This article is part of our latest special report on Fine Arts & Exhibits, which looks at how art institutions are helping audiences discover new options for the future.
Legend has it that Mrs. O’Leary’s cow knocked over a candle and lit the Great Chicago Fire 150 years ago.
The fire, which burned for three days in October 1871, killed 300 people and made more than 100,000 homeless.
In reality, however, nobody knows what started the fire. That’s just one of the revelations of a new tragedy anniversary exhibition, City on Fire: Chicago 1871, that will run through August 2025 at the Chicago History Museum.
The exhibition designed for families with many interactive elements follows the path of the fire from the barn of the Irish immigrant family O’Leary, where the fire probably broke out, and wanders through the city to the east and north. Visitors can learn about the destruction of the fire, the decisions made by citizens in their escape, and the city’s restoration efforts that eventually led to new fire safety procedures.
Founded in 1856 as the Chicago Historical Society, the museum lost its original building and most of its collection in the fire and moved to its current home in 1932.
It also runs public programs related to the exhibition. These include bus tours offered through October 31 in partnership with the Chicago Architecture Center that follow the course of the fire and highlight the highlights of the city’s recreation, and a December 9 lecture on the legacy of African American firefighters in Chicago.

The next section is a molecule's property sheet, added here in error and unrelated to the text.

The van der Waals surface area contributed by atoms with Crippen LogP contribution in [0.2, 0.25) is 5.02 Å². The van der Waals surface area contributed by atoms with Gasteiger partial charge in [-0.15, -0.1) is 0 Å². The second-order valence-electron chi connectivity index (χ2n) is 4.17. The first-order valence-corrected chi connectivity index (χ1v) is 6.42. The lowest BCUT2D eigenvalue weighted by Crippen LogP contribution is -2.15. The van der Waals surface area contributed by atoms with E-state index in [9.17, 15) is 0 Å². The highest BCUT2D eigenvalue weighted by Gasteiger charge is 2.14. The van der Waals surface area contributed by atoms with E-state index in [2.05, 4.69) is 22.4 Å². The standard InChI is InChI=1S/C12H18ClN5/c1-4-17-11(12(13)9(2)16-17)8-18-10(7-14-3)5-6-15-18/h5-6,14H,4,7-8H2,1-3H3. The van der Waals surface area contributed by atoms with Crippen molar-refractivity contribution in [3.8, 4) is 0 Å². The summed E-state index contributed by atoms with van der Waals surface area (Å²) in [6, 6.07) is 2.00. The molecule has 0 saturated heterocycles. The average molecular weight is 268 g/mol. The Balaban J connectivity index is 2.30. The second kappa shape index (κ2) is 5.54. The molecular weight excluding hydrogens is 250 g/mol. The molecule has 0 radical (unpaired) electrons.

A family program, offered in partnership with design collective Chicago Mobile Makers, enables participants to build a model city that works for all people. Another is “Fire in Boomtown” – performances by musicians and storytellers Amy Lowe and Megan Wells-Shunk, based on their 1998 CD of the same name; The museum describes the performances as “a musical mixture of commentary, theater and history”.
Julius L. Jones, an assistant curator for the museum who curated the exhibition, said Chicago faced problems in 1871 that it continues to face to this day. “It was a big city with big city problems – the fastest growing city in the world,” he said. “There were issues of class and race and ethnicity, social and economic tensions.”
Immigrants and minority groups in the city included Germans, Irish, and Eastern Europeans, as well as African-Americans, whom Mr. Jones described as a “small but vibrant community”.
The exhibit dispels some myths about the fire, including the story of Mrs. O’Leary’s cow kicking a candle and lighting the fire in the family’s barn.
At the time, immigrants “were held responsible for all of the city’s vices and social ills,” said Jones, adding, “Blaming their guilt is taking on a life of its own. We don’t know what started the fire. “
He hopes the exhibition will generate a modern response. “People will be able to draw parallels between perceptions of non-native-born immigrants in 1871 and the way immigrants are discussed in some areas of discourse today,” he said.